Post Number: 317
|Posted on Monday, January 29, 2007 - 6:59 am: |
I have had the opportunity to actually sit in on an operation in a small town in southern Buenos Aires province.
A surgeon friend invited me in to watch a gall stone operation. I had to do the washing hands thing and don the mask, shoe covers, scrubs, the whole nine yards as did all the medical people who went into the operating room. I was given a seat just a couple of feet from the table and watched the procedure on the tv monitor. He made a tiny incision and inserted the little camera and we were able to see the inside of the lady. The operation took a couple of hours but he finally scraped the area clean. It was very interesting.
A funny thing. the attending physician took his mask off during the operation and was cracking jokes which caused me to later question my friend, the surgeon actually doing the operation about this steril breach.
He explained that the regular doctors were not as cautious as the surgeons and often did that. He was reluctant to call him on it because he might lose the Doctors referrals.
An interesting side note, my surgeon friend was captured by the British in the Falklands/Malvineas war and was put to work by them operating on wounded Argentine as well as British soldiers. The Hypocratic oath knows no boundries.
Sam W. Davis
Post Number: 12
|Posted on Sunday, March 04, 2007 - 4:09 pm: |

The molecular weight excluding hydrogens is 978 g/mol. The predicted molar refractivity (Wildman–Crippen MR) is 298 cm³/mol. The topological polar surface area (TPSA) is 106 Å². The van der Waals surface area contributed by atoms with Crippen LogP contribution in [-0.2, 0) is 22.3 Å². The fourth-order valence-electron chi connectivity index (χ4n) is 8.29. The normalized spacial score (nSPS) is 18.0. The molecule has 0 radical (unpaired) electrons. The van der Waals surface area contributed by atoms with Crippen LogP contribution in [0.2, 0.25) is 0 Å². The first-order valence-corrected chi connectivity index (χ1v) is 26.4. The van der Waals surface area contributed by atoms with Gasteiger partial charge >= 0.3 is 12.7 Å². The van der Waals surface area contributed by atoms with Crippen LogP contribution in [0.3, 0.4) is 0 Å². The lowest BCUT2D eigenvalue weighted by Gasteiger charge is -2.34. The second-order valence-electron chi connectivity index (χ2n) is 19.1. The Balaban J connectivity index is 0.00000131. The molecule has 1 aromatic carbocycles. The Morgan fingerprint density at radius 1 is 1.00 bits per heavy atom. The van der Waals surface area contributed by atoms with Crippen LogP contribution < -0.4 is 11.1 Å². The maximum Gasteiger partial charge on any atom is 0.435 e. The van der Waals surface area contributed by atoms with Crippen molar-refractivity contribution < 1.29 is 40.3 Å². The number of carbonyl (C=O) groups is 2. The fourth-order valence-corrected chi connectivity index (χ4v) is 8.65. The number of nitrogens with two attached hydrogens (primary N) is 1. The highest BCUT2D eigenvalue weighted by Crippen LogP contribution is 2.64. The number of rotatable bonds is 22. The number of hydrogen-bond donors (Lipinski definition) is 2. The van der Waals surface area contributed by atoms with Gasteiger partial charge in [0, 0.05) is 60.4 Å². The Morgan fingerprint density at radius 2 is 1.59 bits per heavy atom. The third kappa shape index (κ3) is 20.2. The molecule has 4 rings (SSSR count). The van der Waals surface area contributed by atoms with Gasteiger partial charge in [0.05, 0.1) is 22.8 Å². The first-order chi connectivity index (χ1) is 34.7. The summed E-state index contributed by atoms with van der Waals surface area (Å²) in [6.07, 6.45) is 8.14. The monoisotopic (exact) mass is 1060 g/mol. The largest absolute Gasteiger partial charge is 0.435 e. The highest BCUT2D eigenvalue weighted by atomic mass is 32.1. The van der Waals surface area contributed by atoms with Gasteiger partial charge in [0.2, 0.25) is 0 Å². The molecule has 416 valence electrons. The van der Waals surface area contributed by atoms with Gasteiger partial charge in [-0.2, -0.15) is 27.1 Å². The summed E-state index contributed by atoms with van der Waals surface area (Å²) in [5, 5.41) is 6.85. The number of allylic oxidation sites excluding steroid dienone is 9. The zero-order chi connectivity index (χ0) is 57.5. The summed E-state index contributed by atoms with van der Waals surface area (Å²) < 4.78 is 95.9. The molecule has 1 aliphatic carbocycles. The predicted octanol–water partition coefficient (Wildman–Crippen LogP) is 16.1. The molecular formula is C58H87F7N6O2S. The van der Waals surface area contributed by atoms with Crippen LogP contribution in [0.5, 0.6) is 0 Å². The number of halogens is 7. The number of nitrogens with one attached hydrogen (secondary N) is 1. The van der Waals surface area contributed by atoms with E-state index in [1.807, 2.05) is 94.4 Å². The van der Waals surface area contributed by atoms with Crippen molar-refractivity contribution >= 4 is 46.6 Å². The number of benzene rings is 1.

CJ, I came from the U.S. to Cordoba in October 2006 and my wife is a native Argentine. We brought absolutely all household goods with us duty-free except major appliances because of the voltage differences
and our cars. Trust me, leave the car(s). Even if you're coming with an Argentine citizen, the import duty on vehicles is (at least was in October of last year) 78% of (the
vehicle's value + freight + insurance). The bad news to follow up on that is that the purchase price of vehicles in Argentina is much higher than in the U.S. We bought a 6 year old
vehicle with close to 100,000 kilometers and paid A$R 33,000, and I think we got a pretty good deal after spending about a month looking for the best deal.
One final note: Don't get overly excited when you see "interest free" deals on vehicles, or anything else here for that matter. I doesn't mean the same thing in Argentina that it means in the U.S. Interest free does not mean finance-free. They usually pile up "administration" fees, etc., and just call it something different than interest.